Sample size calculator for cluster randomized trials

ArticleinComputers in Biology and Medicine 34(2):113-25 · April 2004with244 Reads
DOI: 10.1016/S0010-4825(03)00039-8 · Source: PubMed
Cluster randomized trials, where individuals are randomized in groups are increasingly being used in healthcare evaluation. The adoption of a clustered design has implications for design, conduct and analysis of studies. In particular, standard sample sizes have to be inflated for cluster designs, as outcomes for individuals within clusters may be correlated; inflation can be achieved either by increasing the cluster size or by increasing the number of clusters in the study. A sample size calculator is presented for calculating appropriate sample sizes for cluster trials, whilst allowing the implications of both methods of inflation to be considered.
    • "Failing to account for clustering increases the risk of Type 1 error (e.g., finding a significant difference where there is not one). The need to address and report these additional considerations was formalized in the Consolidated Standards of Reporting Trials extension to cluster randomized trials (CONSORT extension ), which highlights the key areas to report on when utilizing this research design, over and above the reporting guidelines for a standard RCT (Campbell, Elbourne, & Altman, 2004). "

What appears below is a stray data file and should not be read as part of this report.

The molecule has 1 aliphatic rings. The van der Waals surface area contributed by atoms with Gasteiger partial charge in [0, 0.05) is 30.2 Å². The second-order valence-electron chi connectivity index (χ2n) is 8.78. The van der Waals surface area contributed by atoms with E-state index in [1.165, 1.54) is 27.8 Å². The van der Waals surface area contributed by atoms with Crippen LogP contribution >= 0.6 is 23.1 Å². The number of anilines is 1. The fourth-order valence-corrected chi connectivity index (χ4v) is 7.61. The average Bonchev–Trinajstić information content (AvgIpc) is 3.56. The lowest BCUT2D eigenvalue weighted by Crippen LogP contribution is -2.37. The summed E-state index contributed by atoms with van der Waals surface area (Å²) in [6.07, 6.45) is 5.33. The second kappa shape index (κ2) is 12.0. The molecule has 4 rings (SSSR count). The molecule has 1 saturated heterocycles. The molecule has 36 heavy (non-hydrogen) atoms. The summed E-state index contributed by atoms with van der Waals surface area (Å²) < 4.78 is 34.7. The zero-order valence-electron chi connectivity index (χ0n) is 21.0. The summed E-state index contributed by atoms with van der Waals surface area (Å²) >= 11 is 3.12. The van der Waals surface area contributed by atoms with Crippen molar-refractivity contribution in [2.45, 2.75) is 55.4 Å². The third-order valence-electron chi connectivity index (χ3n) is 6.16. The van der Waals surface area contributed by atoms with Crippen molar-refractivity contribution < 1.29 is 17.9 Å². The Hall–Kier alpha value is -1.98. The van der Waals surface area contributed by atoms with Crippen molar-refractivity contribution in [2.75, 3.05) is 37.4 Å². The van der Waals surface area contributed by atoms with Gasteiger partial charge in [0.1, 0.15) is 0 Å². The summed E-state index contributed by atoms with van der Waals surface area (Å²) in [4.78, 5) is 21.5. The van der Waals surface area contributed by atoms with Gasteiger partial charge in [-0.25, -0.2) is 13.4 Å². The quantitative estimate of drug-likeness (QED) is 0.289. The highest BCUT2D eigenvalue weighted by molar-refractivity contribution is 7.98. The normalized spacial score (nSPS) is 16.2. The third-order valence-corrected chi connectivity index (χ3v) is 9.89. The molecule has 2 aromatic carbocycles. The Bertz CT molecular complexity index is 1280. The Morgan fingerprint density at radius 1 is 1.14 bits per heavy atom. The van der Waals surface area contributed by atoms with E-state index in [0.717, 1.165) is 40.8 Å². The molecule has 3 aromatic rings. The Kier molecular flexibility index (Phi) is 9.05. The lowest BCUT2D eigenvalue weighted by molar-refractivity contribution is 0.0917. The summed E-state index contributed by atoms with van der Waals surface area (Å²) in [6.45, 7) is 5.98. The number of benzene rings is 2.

[Show abstract] [Hide abstract] ABSTRACT: Growing use of cluster randomized control trials (RCTs) in health care research requires careful attention to study designs, with implications for the development of an evidence base for practice. The objective of this study is to investigate the characteristics, quality, and reporting of cluster RCTs evaluating occupational therapy interventions to inform future research design. An extensive search of cluster RCTs evaluating occupational therapy was conducted in several databases. Fourteen studies met our inclusion criteria; four were protocols. Eleven (79%) justified the use of a cluster RCT and accounted for clustering in the sample size and analysis. All full studies reported the number of clusters randomized, and five reported intercluster correlation coefficients (50%): Protocols had higher compliance. Risk of bias was most evident in unblinding of participants. Statistician involvement was associated with improved trial quality and reporting. Quality of cluster RCTs of occupational therapy interventions is comparable with those from other areas of health research and needs improvement.
    Full-text · Article · Dec 2015
    • "We considered a power of 80 % and a statistical significance of 5 %. To take into account, the cluster nature of the study, we inflated the standard sample size estimates by a factor, i.e. the design effect = 1 + ρ(m − 1), where m is the average cluster size and ρ is the estimated intracluster correlation coefficient (ICC) [31]. As Belgian data on the ICC for the primary outcome measure were not available, we made estimations for two extreme values, i.e. 0.05 and 0.5. "